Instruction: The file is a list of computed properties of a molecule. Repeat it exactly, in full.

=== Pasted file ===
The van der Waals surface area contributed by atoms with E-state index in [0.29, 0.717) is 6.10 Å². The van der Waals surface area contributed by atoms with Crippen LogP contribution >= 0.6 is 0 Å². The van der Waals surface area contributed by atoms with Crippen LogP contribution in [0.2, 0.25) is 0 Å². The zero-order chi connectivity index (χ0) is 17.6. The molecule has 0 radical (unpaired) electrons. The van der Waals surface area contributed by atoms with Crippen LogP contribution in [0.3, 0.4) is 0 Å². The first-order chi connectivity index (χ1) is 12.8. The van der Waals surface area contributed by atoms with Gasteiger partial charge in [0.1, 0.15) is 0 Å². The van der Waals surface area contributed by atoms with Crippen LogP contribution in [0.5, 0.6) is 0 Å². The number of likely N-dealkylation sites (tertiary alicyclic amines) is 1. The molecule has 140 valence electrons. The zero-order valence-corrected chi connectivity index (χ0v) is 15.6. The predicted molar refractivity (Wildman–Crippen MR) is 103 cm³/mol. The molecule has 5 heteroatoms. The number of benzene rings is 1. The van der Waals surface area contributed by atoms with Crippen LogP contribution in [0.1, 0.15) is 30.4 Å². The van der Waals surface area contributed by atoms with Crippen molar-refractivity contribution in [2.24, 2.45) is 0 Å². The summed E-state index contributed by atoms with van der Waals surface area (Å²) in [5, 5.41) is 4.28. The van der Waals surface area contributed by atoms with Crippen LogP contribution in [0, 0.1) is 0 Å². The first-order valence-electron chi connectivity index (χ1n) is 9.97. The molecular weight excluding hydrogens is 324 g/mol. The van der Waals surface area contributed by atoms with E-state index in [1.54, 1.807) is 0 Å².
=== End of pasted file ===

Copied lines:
The van der Waals surface area contributed by atoms with E-state index in [0.29, 0.717) is 6.10 Å². The van der Waals surface area contributed by atoms with Crippen LogP contribution >= 0.6 is 0 Å². The van der Waals surface area contributed by atoms with Crippen LogP contribution in [0.2, 0.25) is 0 Å². The zero-order chi connectivity index (χ0) is 17.6. The molecule has 0 radical (unpaired) electrons. The van der Waals surface area contributed by atoms with Crippen LogP contribution in [0.3, 0.4) is 0 Å². The first-order chi connectivity index (χ1) is 12.8. The van der Waals surface area contributed by atoms with Gasteiger partial charge in [0.1, 0.15) is 0 Å². The van der Waals surface area contributed by atoms with Crippen LogP contribution in [0.5, 0.6) is 0 Å². The number of likely N-dealkylation sites (tertiary alicyclic amines) is 1. The molecule has 140 valence electrons. The zero-order valence-corrected chi connectivity index (χ0v) is 15.6. The predicted molar refractivity (Wildman–Crippen MR) is 103 cm³/mol. The molecule has 5 heteroatoms. The number of benzene rings is 1. The van der Waals surface area contributed by atoms with Crippen LogP contribution in [0.1, 0.15) is 30.4 Å². The van der Waals surface area contributed by atoms with Crippen molar-refractivity contribution in [2.24, 2.45) is 0 Å². The summed E-state index contributed by atoms with van der Waals surface area (Å²) in [5, 5.41) is 4.28. The van der Waals surface area contributed by atoms with Crippen LogP contribution in [0, 0.1) is 0 Å². The first-order valence-electron chi connectivity index (χ1n) is 9.97. The molecular weight excluding hydrogens is 324 g/mol. The van der Waals surface area contributed by atoms with E-state index in [1.54, 1.807) is 0 Å².